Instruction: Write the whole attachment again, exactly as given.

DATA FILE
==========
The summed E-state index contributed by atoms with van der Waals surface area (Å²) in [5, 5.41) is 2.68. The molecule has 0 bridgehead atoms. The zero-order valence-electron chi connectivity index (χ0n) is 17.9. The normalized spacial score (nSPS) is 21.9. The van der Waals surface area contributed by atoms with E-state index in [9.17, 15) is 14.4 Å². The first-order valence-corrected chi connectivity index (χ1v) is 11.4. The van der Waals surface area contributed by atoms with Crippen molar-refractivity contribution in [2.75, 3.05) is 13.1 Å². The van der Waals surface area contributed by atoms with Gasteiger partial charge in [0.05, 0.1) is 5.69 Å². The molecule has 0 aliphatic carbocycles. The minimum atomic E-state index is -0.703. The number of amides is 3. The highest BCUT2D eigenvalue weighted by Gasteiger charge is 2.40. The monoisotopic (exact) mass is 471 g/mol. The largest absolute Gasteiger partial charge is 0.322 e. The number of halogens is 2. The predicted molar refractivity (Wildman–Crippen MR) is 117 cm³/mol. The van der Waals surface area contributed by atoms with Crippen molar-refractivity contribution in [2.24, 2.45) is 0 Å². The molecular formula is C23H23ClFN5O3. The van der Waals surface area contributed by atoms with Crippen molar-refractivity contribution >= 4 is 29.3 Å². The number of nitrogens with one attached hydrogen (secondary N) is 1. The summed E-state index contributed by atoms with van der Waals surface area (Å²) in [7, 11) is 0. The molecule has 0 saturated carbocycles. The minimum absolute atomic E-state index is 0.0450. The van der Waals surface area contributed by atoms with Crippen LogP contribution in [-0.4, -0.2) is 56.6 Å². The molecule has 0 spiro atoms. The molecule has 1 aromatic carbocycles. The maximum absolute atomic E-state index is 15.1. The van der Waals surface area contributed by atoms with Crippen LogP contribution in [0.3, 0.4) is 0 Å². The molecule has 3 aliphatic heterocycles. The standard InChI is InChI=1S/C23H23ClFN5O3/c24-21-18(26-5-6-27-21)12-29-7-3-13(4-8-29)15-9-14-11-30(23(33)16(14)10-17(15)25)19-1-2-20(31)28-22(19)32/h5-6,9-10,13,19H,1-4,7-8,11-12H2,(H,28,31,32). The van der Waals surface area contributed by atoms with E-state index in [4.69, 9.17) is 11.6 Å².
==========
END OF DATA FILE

The summed E-state index contributed by atoms with van der Waals surface area (Å²) in [5, 5.41) is 2.68. The molecule has 0 bridgehead atoms. The zero-order valence-electron chi connectivity index (χ0n) is 17.9. The normalized spacial score (nSPS) is 21.9. The van der Waals surface area contributed by atoms with E-state index in [9.17, 15) is 14.4 Å². The first-order valence-corrected chi connectivity index (χ1v) is 11.4. The van der Waals surface area contributed by atoms with Crippen molar-refractivity contribution in [2.75, 3.05) is 13.1 Å². The van der Waals surface area contributed by atoms with Gasteiger partial charge in [0.05, 0.1) is 5.69 Å². The molecule has 0 aliphatic carbocycles. The minimum atomic E-state index is -0.703. The number of amides is 3. The highest BCUT2D eigenvalue weighted by Gasteiger charge is 2.40. The monoisotopic (exact) mass is 471 g/mol. The largest absolute Gasteiger partial charge is 0.322 e. The number of halogens is 2. The predicted molar refractivity (Wildman–Crippen MR) is 117 cm³/mol. The van der Waals surface area contributed by atoms with Crippen molar-refractivity contribution in [2.24, 2.45) is 0 Å². The molecular formula is C23H23ClFN5O3. The van der Waals surface area contributed by atoms with Crippen molar-refractivity contribution >= 4 is 29.3 Å². The number of nitrogens with one attached hydrogen (secondary N) is 1. The summed E-state index contributed by atoms with van der Waals surface area (Å²) in [7, 11) is 0. The molecule has 0 saturated carbocycles. The minimum absolute atomic E-state index is 0.0450. The van der Waals surface area contributed by atoms with Crippen LogP contribution in [-0.4, -0.2) is 56.6 Å². The molecule has 0 spiro atoms. The molecule has 1 aromatic carbocycles. The maximum absolute atomic E-state index is 15.1. The van der Waals surface area contributed by atoms with Crippen LogP contribution in [0.3, 0.4) is 0 Å². The molecule has 3 aliphatic heterocycles. The standard InChI is InChI=1S/C23H23ClFN5O3/c24-21-18(26-5-6-27-21)12-29-7-3-13(4-8-29)15-9-14-11-30(23(33)16(14)10-17(15)25)19-1-2-20(31)28-22(19)32/h5-6,9-10,13,19H,1-4,7-8,11-12H2,(H,28,31,32). The van der Waals surface area contributed by atoms with E-state index in [4.69, 9.17) is 11.6 Å².